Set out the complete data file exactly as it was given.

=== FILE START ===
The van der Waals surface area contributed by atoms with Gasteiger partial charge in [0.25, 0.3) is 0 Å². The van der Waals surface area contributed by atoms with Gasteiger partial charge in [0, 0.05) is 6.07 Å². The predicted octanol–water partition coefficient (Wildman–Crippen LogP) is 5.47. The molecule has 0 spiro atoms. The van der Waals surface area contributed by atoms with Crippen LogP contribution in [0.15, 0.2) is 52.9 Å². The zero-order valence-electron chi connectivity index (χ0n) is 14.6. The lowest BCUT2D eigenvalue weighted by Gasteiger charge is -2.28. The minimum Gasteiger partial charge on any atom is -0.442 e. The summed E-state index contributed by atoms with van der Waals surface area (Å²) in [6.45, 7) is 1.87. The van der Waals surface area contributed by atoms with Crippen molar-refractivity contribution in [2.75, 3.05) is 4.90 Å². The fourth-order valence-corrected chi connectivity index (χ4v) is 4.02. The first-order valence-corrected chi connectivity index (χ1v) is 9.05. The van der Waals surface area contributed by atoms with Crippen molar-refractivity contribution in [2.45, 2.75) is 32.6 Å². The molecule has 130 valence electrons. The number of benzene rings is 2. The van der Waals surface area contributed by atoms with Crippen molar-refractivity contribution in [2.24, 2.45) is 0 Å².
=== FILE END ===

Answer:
The van der Waals surface area contributed by atoms with Gasteiger partial charge in [0.25, 0.3) is 0 Å². The van der Waals surface area contributed by atoms with Gasteiger partial charge in [0, 0.05) is 6.07 Å². The predicted octanol–water partition coefficient (Wildman–Crippen LogP) is 5.47. The molecule has 0 spiro atoms. The van der Waals surface area contributed by atoms with Crippen LogP contribution in [0.15, 0.2) is 52.9 Å². The zero-order valence-electron chi connectivity index (χ0n) is 14.6. The lowest BCUT2D eigenvalue weighted by Gasteiger charge is -2.28. The minimum Gasteiger partial charge on any atom is -0.442 e. The summed E-state index contributed by atoms with van der Waals surface area (Å²) in [6.45, 7) is 1.87. The van der Waals surface area contributed by atoms with Crippen molar-refractivity contribution in [2.75, 3.05) is 4.90 Å². The fourth-order valence-corrected chi connectivity index (χ4v) is 4.02. The first-order valence-corrected chi connectivity index (χ1v) is 9.05. The van der Waals surface area contributed by atoms with Crippen molar-refractivity contribution in [2.45, 2.75) is 32.6 Å². The molecule has 130 valence electrons. The number of benzene rings is 2. The van der Waals surface area contributed by atoms with Crippen molar-refractivity contribution in [2.24, 2.45) is 0 Å².